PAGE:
Hage, Ziad A; Behbahani, Mandana; Amin-Hanjani, Sepideh; Charbel, Fady T

    2015-07-01

    The 2-year risk of ipsilateral ischemic stroke following internal carotid artery occlusion (ICAO) in a patient undergoing maximal medical therapy is 5-8% per year. While medical therapy may reduce the risk of stroke, it does not completely eliminate it. Since the 1985 extracranial-intracranial (EC-IC) bypass study, additional trials have been conducted to further investigate the usefulness of EC-IC bypass surgery in more selected patients with cerebral ischemia and impaired hemodynamic reserve. These important studies will be briefly reviewed in this article, as well as a discussion regarding the utility of bypass surgery for ICAO in current clinical practice. In addition, a short discussion regarding the pathophysiology of carotid occlusion will be presented. We will also highlight our own institutional patient selection criteria based on the latest methods for hemodynamic assessment, as well as our intraoperative flow assisted surgical techniques (FAST), and post-operative patient follow-up.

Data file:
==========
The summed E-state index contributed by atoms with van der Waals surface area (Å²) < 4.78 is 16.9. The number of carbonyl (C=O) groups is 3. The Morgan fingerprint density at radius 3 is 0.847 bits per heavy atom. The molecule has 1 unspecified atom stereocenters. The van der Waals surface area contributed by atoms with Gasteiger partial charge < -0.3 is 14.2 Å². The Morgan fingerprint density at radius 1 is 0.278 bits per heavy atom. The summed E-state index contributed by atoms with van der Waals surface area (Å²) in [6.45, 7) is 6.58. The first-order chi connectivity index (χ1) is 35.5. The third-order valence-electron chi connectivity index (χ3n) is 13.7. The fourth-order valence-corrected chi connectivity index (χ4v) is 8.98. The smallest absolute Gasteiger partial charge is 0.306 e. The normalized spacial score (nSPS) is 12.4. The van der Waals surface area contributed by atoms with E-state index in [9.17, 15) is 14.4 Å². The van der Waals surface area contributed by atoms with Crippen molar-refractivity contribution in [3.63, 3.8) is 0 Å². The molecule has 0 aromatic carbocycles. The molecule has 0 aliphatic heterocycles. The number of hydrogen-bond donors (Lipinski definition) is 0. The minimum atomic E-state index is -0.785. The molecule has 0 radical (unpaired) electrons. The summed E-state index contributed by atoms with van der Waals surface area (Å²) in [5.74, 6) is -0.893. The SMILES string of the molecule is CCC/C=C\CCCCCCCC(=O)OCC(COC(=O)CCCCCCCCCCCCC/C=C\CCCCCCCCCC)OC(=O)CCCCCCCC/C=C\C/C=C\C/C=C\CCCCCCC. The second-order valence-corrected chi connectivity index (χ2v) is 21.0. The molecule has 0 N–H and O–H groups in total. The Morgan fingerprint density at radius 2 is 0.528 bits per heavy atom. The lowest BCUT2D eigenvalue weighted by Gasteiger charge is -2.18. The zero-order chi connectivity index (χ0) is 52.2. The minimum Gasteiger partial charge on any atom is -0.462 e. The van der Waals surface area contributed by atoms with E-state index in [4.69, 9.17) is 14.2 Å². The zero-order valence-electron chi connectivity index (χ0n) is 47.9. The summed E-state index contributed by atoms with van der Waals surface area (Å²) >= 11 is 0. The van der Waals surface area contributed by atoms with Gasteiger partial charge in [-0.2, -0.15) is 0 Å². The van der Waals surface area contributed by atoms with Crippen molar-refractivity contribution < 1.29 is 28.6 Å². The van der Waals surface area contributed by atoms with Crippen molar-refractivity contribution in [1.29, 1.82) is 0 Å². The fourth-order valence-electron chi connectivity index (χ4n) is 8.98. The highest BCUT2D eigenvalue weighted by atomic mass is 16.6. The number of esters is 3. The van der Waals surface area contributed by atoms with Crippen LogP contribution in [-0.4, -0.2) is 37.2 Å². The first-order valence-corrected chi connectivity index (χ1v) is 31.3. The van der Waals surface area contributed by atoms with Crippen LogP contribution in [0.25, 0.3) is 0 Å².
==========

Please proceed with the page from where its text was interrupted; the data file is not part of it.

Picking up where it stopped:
1. Ultrasonic Measurement of Common Carotid Intima-Media Thickness in Type 2 Diabetic and Non-Diabetic Patients

    PubMed Central

    Alizadeh, Ahmad; Roudbari, Ali; Heidarzadeh, Abtin; Babaei Jandaghi, Ali; Bani Jamali, Maryam

    2012-01-01